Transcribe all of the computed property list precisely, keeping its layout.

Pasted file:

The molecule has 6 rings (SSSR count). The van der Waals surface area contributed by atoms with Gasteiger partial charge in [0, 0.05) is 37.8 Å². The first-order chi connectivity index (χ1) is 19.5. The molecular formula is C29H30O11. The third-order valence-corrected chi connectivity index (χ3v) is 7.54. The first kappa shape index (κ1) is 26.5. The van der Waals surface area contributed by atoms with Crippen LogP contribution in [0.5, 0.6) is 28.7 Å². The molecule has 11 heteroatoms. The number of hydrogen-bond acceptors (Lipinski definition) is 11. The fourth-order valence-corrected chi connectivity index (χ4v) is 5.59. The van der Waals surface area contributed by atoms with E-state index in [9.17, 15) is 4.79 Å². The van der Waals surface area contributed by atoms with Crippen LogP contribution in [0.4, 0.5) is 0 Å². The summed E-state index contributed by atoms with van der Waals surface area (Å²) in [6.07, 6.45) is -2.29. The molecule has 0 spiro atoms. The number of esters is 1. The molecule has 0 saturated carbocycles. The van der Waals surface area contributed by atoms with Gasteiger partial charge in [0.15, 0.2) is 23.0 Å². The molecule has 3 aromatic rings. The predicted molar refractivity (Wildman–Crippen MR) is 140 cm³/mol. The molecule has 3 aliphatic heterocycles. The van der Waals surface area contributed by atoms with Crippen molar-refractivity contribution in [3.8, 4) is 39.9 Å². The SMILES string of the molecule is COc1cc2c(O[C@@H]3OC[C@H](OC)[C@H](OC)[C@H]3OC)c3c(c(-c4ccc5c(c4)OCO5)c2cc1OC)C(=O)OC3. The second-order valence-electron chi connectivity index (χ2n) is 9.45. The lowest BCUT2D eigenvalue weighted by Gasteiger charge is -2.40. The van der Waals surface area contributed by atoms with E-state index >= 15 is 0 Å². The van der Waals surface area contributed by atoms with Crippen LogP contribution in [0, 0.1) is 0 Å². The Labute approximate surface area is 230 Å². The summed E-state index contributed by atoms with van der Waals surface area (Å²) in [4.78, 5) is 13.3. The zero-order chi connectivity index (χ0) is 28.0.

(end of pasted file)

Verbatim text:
The molecule has 6 rings (SSSR count). The van der Waals surface area contributed by atoms with Gasteiger partial charge in [0, 0.05) is 37.8 Å². The first-order chi connectivity index (χ1) is 19.5. The molecular formula is C29H30O11. The third-order valence-corrected chi connectivity index (χ3v) is 7.54. The first kappa shape index (κ1) is 26.5. The van der Waals surface area contributed by atoms with Crippen LogP contribution in [0.5, 0.6) is 28.7 Å². The molecule has 11 heteroatoms. The number of hydrogen-bond acceptors (Lipinski definition) is 11. The fourth-order valence-corrected chi connectivity index (χ4v) is 5.59. The van der Waals surface area contributed by atoms with E-state index in [9.17, 15) is 4.79 Å². The van der Waals surface area contributed by atoms with Crippen LogP contribution in [0.4, 0.5) is 0 Å². The summed E-state index contributed by atoms with van der Waals surface area (Å²) in [6.07, 6.45) is -2.29. The molecule has 0 spiro atoms. The number of esters is 1. The molecule has 0 saturated carbocycles. The van der Waals surface area contributed by atoms with Gasteiger partial charge in [0.15, 0.2) is 23.0 Å². The molecule has 3 aromatic rings. The predicted molar refractivity (Wildman–Crippen MR) is 140 cm³/mol. The molecule has 3 aliphatic heterocycles. The van der Waals surface area contributed by atoms with Crippen molar-refractivity contribution in [3.8, 4) is 39.9 Å². The SMILES string of the molecule is COc1cc2c(O[C@@H]3OC[C@H](OC)[C@H](OC)[C@H]3OC)c3c(c(-c4ccc5c(c4)OCO5)c2cc1OC)C(=O)OC3. The second-order valence-electron chi connectivity index (χ2n) is 9.45. The lowest BCUT2D eigenvalue weighted by Gasteiger charge is -2.40. The van der Waals surface area contributed by atoms with E-state index >= 15 is 0 Å². The van der Waals surface area contributed by atoms with Crippen LogP contribution in [0, 0.1) is 0 Å². The Labute approximate surface area is 230 Å². The summed E-state index contributed by atoms with van der Waals surface area (Å²) in [4.78, 5) is 13.3. The zero-order chi connectivity index (χ0) is 28.0.